D03 Classical guitar lesson 08

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Jean-François Delcamp
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D03 Classical guitar lesson 08

Post by Jean-François Delcamp » Wed Mar 22, 2017 7:55 am

Hello everyone,
Please start by downloading the latest version of volume D03.
If you are new to the course, please read this message to familiarize yourself with the conditions for participating in the lessons. You should also read the first message in lesson 1, where you will find advice on how to make the most of your study time and on the methods of practising that I recommend.


Today, we're going to work on a series of exercises.
- page 99 Jean-François DELCAMP (1956) ACCORDS

Youtube

- page 105 - 13/ Improvise a melody upon the harmonic sequence of Folias.

Youtube



Next, we will be working on 3 pieces.
Las Folias are played using strums with the index finger. The arrows indicate the direction of the strum. In the strum, several strings are struck in rapid succession, to give the effect of a chord, that is to say of notes played simultaneously.

- page 31 Gaspar SANZ (1640-1710) FOLIAS
In bars 2, 4, 6, 8, 10 and 12 the thumb rests on the 6th string. In bars 1, 3, 5, 7, 9, 11 and 13 the thumb rests on the 5th string. It is important not to move the hand while the index finger moves up and down. Resting the thumb on a bass string helps to keep the hand still. It also prevents the accidental sounding of one or more bass strings that are not used in certain chords

Youtube


Youtube


- pages 66-67 ANONYME (ca. 1860) VALSE
This piece consists of a melody with accompaniment. The melody is played on the first string, except in bars 46 and 47. Bring out the melody notes (those with the stem pointing up) by using rest strokes with your third finger. Play the accompaniment (the notes with the stem pointing down) quietly, with gentle free strokes using the thumb, middle and index fingers.
On the first beat of each of the odd-numbered bars, you need to use a rest stroke for the treble note with your third finger while at the same time using a free stroke for the bass note, played gently with your thumb.
These two simultaneous strokes, one a strongly played rest stroke, the other a gentle free stroke, will seem very difficult, or even impossible, to achieve. But don't worry, my students manage this double stroke after 15 minutes. The first few minutes of practising this right-hand skill are always agonizing for students, because they feel that they will never succeed. In my lessons, my role is to reassure the students and encourage them to persevere. Often, after 15 minutes of repeating the same movements, students start to get there. Sometimes they are quite amazed at having succeeded at what seemed impossible. Because by repeatedly failing to perform rest and free strokes simultaneously, you end up convincing yourself that it's impossible. In short, persevere! Have courage!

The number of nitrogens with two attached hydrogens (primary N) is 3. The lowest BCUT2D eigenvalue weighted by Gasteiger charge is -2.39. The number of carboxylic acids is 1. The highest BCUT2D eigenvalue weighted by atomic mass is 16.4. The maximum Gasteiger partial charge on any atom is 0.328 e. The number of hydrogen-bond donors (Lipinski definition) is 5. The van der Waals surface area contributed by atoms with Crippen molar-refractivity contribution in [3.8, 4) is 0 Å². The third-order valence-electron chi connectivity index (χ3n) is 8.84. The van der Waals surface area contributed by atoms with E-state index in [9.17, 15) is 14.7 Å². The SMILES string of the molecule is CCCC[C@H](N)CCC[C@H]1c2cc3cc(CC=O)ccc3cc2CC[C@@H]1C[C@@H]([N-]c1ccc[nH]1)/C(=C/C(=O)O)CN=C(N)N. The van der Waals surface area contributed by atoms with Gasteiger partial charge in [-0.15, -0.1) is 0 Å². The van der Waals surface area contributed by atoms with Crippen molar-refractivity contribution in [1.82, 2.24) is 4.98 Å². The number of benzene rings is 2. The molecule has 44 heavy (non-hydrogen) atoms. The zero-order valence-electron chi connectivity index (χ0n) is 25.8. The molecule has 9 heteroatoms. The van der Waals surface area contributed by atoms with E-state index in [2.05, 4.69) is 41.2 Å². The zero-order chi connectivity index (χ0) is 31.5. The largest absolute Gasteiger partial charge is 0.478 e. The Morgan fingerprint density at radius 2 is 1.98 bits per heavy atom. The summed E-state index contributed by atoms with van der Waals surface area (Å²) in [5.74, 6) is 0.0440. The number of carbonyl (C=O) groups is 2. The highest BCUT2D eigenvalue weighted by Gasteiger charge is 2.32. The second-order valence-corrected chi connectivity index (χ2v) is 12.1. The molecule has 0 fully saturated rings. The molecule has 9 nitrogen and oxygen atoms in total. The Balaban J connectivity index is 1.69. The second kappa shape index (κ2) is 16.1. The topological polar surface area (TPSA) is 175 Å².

Be patient, stay relaxed, don't get annoyed with yourself, don't curse me, just repeat the same movements over and over again while making an effort to get it right. In a few hours or a few days you will achieve mastery of this simultaneous rest and free stroke. This technique is used in the piece "Jeux interdits".
The marking CV, in bars 19, 20, 27, 28, 67, 68, 75 and 76, indicates a half barré with the index finger at the fifth fret.

Youtube


- pages 68-69 José FERRER Y ESTEVE (1835-1916) EJERCICIO N°9
The dotted lines joining two identical notes indicate that the fingers of the left hand are not lifted but remain in place on the fingerboard.

Youtube



I ask you first to work on all these exercises and tunes for a week and then to upload your recordings of:
- page 99 Jean-François DELCAMP (1956) ACCORDS
- pages 66-67 ANONYME (ca. 1860) VALSE



Good luck!

I thank Geoff (GeoffB) who has helped in the translation of my lessons into English.

Jean-François

---

Exam qualifying submissions:

ACCORDS
VALSE

DaveMoutrie
ACCORDS
VALSE

Andrei Puhach
ACCORDS
VALSE

Ed Butler
ACCORDS
VALSE

Chu Bun
ACCORDS
VALSE

Colin Bullock
VALSE

Warley Lima
ACCORDS
VALSE
:( + ♫ = :)

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Zafar Haq
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Re: D03 Classical guitar lesson 08

Post by Zafar Haq » Wed Mar 22, 2017 9:14 am

Hi, Classmates,
This month exam qualifying assignment music sheet breakdown.

D03 Lesson 8

- page 99 Jean-François DELCAMP (1956) ACCORDS
- pages 66-67 ANONYME (ca. 1860) VALSE

a.page 99 Jean-François DELCAMP (1956) ACCORDS
#44

1.Time Signature: 4/4
2.Tempo:144
3.Strokes: Not defined
4.Measures: 9
5.Phrases: Not defined
6.Dampings:4
7.Repeats:No
8.Special effects: Not defined
9."#" symbol: Yes, F#,G# at measure9
10.Natural Symbols:Yes,m 2,4
11.Lyrics: No
12.Rest: Yes,half note at measures 9
13.Glissando/Slide:No
14.Grace note:No
15.Slur:No
16.Articulation:1.Staccato,Yes, measure 1,2,3,5,7,
2.Fermata symbol at m 9

(Staccato definition:
This indicates the musician should play the note shorter than notated, usually half the value, the rest of the metric value is then silent. Staccato marks may appear on notes of any value, shortening their performed duration without speeding the music itself.wiki)
(Fermata (Pause) definition:
A note, chord, or rest sustained longer than its customary value. Usually appears over all parts at the same metrical location in a piece, to show a halt in tempo. It can be placed above or below the note. The fermata is held for as long as the performer or conductor desires.wiki)
17.Dotted notes:Yes,m 3,6

b.page 99 Jean-François DELCAMP (1956) ACCORDS
#45

1.Time Signature: 6/4
2.Tempo:144
3.Strokes: Not defined
4.Measures: 9
5.Phrases: Not defined
6.Damping:3
7.Repeats:No
8.Special effects: No
9."#" symbol: Yes, measures 5,7,9
10.Natural Symbols:Yes,m 7
11.Lyrics: No
12.Rest: No
13.Glissando/Slide:No
14.Grace note:No
15.Slur:No
16.Articulation:No
17.Dotted notes:Yes,m3,5,6,7,9

"Rit" definition: Ritardando (or rit.) is an indication to gradually decrease the tempo of the music (opposite of accelerando).

"a tempo" definition:a tempo. Share. Definition: The Italian musical phrase a tempo (“to the tempo”) indicates a return to the original tempo after a speed-altering command such as accelerando or rallentando.